Noting the offer of free pork kebabs was not a breach of the Code, the board clarified its position that the offer in conjunction with the word “haram”, which means forbidden, “is clearly targeting Muslims in a manner intended to provoke a reaction”.
“The Board considered that the advertisement humiliates and ridicules Muslims in its suggestion that they would or could eat pork,” the ASB said.
“The Board considered that the advertisement did portray or depict material in a way which vilifies a person or section of the community on account of religion and determined that the advertisement did breach Section 2.1 of the Code.”
A similar decision was made regarding Trelly’s television advertisement, with the ASB noting the negative connotations associated with the term “assimilate”.
“The Board noted the strong negative connotations of assimilation and considered that the advertisement’s suggestion that by assimilating (taking on the habits, attitudes and way of life of another culture) you are more welcome in Australia than those who don’t is encouraging unfair or less favourable treatment of a person based on their race or nationality of birth,” the ASB said.
The board also noted the suggestion of Habib getting a beer was vilifying as abstinence from alcohol is a part of Islam and would “incite contempt” for a key part of the faith.
The ASB also upheld the complaint against the television advertisement.
The business expected complaints
Whilst the business committed to not airing the advertisements, Trelly’s owner Steven Threlfall told SmartCompany in a statement he expected to receive complaints about the ad.
“This is only one of many adds [sic] over the last 30 years I have produced, many of which have taken the piss out of political correctness, groups and cultures. I think I’m actually getting better at it and if I haven’t offended you yet wait for my next add [sic],” Threlfall told SmartCompany.
“The advertising governing body are only responding to the complaints they receive but I do feel they are also falling into line with political correctness as to their opinion,” he says.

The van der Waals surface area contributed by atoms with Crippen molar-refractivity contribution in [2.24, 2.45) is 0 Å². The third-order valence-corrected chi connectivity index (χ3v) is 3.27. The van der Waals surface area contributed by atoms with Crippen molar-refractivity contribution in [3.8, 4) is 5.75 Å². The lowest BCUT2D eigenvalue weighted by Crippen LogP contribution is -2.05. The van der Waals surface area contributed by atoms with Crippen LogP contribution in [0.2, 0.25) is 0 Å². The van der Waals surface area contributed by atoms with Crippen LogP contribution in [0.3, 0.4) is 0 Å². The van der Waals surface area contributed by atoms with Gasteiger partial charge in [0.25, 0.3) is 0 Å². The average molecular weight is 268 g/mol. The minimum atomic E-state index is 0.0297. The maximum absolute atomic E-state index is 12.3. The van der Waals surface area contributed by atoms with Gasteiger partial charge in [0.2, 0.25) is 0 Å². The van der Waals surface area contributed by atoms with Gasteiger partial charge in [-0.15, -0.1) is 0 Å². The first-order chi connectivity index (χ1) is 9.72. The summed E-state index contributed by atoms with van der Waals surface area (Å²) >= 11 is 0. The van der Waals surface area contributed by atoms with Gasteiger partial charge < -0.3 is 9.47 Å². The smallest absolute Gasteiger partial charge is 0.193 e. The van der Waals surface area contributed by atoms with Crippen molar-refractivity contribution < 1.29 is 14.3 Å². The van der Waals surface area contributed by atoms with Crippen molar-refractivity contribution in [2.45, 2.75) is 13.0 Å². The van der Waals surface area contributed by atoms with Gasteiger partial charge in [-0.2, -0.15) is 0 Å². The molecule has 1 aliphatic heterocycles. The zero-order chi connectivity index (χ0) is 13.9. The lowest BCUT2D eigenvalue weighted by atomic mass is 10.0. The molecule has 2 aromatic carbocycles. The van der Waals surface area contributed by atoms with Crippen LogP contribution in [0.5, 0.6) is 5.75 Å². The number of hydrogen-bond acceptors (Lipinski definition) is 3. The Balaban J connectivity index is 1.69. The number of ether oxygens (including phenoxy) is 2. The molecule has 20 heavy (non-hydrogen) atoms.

“It seems that minority groups are influencing these types of decision makers in a way that gives a bad meaning to our Australian Freedom of speech and right to reply.”
Companies should keep on top of recent Ad Standards rulings
Despite the advertisements never explicitly stating they were about Muslims or Islam, advertising expert and academic Lauren Rosewarne told SmartCompany the reference in this case was clear.
“You don’t need to mention Islam for an ad that uses words include Halal and Haram to be understood as a reference to faith,” Rosewarne says.
Rosewarne believes referencing themes like Islam or other religions are “almost never” a good idea when it comes to advertising.
“We’re at a period of time where there are heightened sensitivities regarding hot-button identity issues such as gender, sexuality and, in this case, faith,” she says.
“In light of this, advertisers need to ask themselves whether there is any genuine necessity to reference such themes in advertising: my hunch is that there is almost never a time when such themes are useful in marketing.”
Advertisers should be keeping on top of the cases upheld by the ASB in order to understand what’s on and avoid bad publicity, Rosewarne says.
“Advertisers need to keep abreast of the kinds of complaints the ASB are receiving and to ask themselves whether the bad publicity that often comes from an upheld complaint is, in anyway, advantageous to their brand.